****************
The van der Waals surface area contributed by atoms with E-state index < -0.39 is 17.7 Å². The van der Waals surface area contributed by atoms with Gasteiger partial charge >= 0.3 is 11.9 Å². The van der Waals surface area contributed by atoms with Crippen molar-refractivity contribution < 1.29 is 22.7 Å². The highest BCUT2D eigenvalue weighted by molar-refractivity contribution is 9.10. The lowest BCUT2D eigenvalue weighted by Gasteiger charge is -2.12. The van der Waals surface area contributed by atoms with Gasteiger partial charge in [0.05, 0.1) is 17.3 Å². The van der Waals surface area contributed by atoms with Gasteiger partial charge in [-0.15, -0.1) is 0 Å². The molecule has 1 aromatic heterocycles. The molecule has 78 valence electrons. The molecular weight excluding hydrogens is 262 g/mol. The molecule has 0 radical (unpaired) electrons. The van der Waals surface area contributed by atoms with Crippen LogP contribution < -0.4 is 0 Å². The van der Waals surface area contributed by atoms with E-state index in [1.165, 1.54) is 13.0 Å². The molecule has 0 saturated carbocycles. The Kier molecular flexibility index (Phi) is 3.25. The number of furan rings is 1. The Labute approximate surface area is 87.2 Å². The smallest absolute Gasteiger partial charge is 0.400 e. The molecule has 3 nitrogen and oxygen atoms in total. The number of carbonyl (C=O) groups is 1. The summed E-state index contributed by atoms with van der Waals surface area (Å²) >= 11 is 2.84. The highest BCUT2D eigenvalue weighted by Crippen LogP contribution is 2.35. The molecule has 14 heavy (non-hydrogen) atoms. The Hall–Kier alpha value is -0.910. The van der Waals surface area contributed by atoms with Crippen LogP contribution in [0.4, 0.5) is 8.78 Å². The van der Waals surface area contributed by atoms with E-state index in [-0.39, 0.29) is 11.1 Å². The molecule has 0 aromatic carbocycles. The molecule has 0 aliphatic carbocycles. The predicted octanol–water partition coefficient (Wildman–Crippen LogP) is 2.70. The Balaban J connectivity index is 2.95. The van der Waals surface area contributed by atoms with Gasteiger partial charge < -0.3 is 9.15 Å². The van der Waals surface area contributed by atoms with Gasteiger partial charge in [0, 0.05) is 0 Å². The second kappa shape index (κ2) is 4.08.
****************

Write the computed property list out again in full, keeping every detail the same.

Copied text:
The van der Waals surface area contributed by atoms with E-state index < -0.39 is 17.7 Å². The van der Waals surface area contributed by atoms with Gasteiger partial charge >= 0.3 is 11.9 Å². The van der Waals surface area contributed by atoms with Crippen molar-refractivity contribution < 1.29 is 22.7 Å². The highest BCUT2D eigenvalue weighted by molar-refractivity contribution is 9.10. The lowest BCUT2D eigenvalue weighted by Gasteiger charge is -2.12. The van der Waals surface area contributed by atoms with Gasteiger partial charge in [0.05, 0.1) is 17.3 Å². The van der Waals surface area contributed by atoms with Gasteiger partial charge in [-0.15, -0.1) is 0 Å². The molecule has 1 aromatic heterocycles. The molecule has 78 valence electrons. The molecular weight excluding hydrogens is 262 g/mol. The molecule has 0 radical (unpaired) electrons. The van der Waals surface area contributed by atoms with Crippen LogP contribution < -0.4 is 0 Å². The van der Waals surface area contributed by atoms with E-state index in [1.165, 1.54) is 13.0 Å². The molecule has 0 saturated carbocycles. The Kier molecular flexibility index (Phi) is 3.25. The number of furan rings is 1. The Labute approximate surface area is 87.2 Å². The smallest absolute Gasteiger partial charge is 0.400 e. The molecule has 3 nitrogen and oxygen atoms in total. The number of carbonyl (C=O) groups is 1. The summed E-state index contributed by atoms with van der Waals surface area (Å²) >= 11 is 2.84. The highest BCUT2D eigenvalue weighted by Crippen LogP contribution is 2.35. The molecule has 14 heavy (non-hydrogen) atoms. The Hall–Kier alpha value is -0.910. The van der Waals surface area contributed by atoms with Crippen LogP contribution in [0.4, 0.5) is 8.78 Å². The van der Waals surface area contributed by atoms with E-state index in [-0.39, 0.29) is 11.1 Å². The molecule has 0 aromatic carbocycles. The molecule has 0 aliphatic carbocycles. The predicted octanol–water partition coefficient (Wildman–Crippen LogP) is 2.70. The Balaban J connectivity index is 2.95. The van der Waals surface area contributed by atoms with Gasteiger partial charge < -0.3 is 9.15 Å². The van der Waals surface area contributed by atoms with Gasteiger partial charge in [0, 0.05) is 0 Å². The second kappa shape index (κ2) is 4.08.